Why Don’t Victims of Abuse “Just Get Over it?”
UPDATE Sept 2021: I have come to believe that Jeff Crippen does not practise what he preaches. He vilely persecuted an abuse victim and spiritually abused many other people in the Tillamook congregation. Go here to read the evidence. Jeff has not gone to the people that he spiritually and emotionally abused. He has not apologised to them, let alone asked for their forgiveness.
[August 3, 2022: There have been some changes made to this post. For more information, read the Editors’ notes at the bottom of the post. Editors.]
Should victims of abuse, if they are Christians, be able to “just get over it”? Are Christians immune to Post Traumatic Stress Disorder (PTSD)? Many Christians think so. I would suspect that some of our readers who have suffered abuse may have been given this advice from other believers: “Trust in Christ. Stop being depressed. Move on.”
Well, let’s take a look at Paul’s experience.
(2 Corinthians 11:24-27 ESV) Five times I received at the hands of the Jews the forty lashes less one. Three times I was beaten with rods. Once I was stoned. Three times I was shipwrecked; a night and a day I was adrift at sea; on frequent journeys, in danger from rivers, danger from robbers, danger from my own people, danger from Gentiles, danger in the city, danger in the wilderness, danger at sea, danger from false brothers; in toil and hardship, through many a sleepless night, in hunger and thirst, often without food, in cold and exposure.
The Apostle Paul suffered horrific trauma, shame, accusations, and murderous hatred. Just consider the list above. And we know this is not a complete recounting of all of his trials. His life ended in execution.
Paul was granted remarkable enablement by Christ so that he was sustained in his Apostolic calling through every hardship. It would seem that the Lord grants all of His people strength and comfort and gifting in accordance with the ministry he gives each one. Paul wrote of an amazing and unique experience:
(2 Corinthians 12:1-4 ESV) I must go on boasting. Though there is nothing to be gained by it, I will go on to visions and revelations of the Lord. I know a man in Christ who fourteen years ago was caught up to the third heaven — whether in the body or out of the body I do not know, God knows. And I know that this man was caught up into paradise — whether in the body or out of the body I do not know, God knows — and he heard things that cannot be told, which man may not utter.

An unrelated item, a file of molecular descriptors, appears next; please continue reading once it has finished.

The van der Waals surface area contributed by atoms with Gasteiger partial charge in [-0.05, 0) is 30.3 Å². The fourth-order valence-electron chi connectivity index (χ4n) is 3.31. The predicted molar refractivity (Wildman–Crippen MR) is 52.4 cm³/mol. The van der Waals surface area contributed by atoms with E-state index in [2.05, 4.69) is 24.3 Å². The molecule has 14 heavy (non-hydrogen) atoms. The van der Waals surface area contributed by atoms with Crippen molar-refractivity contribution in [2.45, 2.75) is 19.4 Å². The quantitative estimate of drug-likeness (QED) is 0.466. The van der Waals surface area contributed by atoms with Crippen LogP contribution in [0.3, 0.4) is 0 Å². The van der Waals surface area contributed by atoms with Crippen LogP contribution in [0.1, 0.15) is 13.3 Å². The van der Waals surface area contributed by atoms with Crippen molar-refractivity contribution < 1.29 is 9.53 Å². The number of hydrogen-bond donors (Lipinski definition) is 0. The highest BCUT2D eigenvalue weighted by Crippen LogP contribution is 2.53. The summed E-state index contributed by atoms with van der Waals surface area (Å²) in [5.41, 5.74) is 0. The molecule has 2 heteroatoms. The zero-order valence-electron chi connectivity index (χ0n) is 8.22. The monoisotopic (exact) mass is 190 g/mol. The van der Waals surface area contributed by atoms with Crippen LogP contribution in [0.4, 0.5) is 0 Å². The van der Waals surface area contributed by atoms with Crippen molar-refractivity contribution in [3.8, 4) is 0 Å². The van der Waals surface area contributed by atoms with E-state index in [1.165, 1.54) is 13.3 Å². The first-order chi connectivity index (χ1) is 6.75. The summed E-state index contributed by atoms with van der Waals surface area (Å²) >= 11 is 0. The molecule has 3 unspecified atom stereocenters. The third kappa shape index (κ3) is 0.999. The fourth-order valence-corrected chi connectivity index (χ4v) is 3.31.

But even with this vision, did Paul completely escape all symptoms and effects of these traumatic events? Let him answer the question —
(2 Corinthians 4:8-10 ESV) We are afflicted in every way, but not crushed; perplexed, but not driven to despair; persecuted, but not forsaken; struck down, but not destroyed; always carrying in the body the death of Jesus, so that the life of Jesus may also be manifested in our bodies.
No, Paul felt it. But the Lord sustained him through it. His faith did not fail. He was afflicted, crushed, persecuted, and struck down. Christ Himself in the Garden of Gethsemane sweated profusely in turmoil, yet submitted to the Father’s will.
It is therefore a grave error — and unfortunately a common one — to think that Christians who suffer trauma, whether it be from abuse or accident or terminal illness or tragic loss, ought to “buck up” and get over it. Christians are strengthened by Christ so that we will never have our faith in Him destroyed, but He permits us to experience trials and traumas and their effects. Many times, even Christian victims of abuse need therapy and counseling and help from someone who really understands trauma. We should never tell a suffering Christian to just “keep on the sunny side of life.”
[August 3, 2022: Editors’ notes:
—For some comments made prior to August 3, 2022 that quoted from the post, the text in the comment that was quoted from the post might no longer be an exact match.
—For some comments made prior to August 3, 2022 that quoted from the post, the text in the comment that was quoted from the post might no longer be found in the post.
If you would like to compare the text in the comments made prior to August 3, 2022 that quoted from the post to the post as it is now (August 3, 2022), click here [Internet Archive link] for the most recent Internet Archive copy of the post.]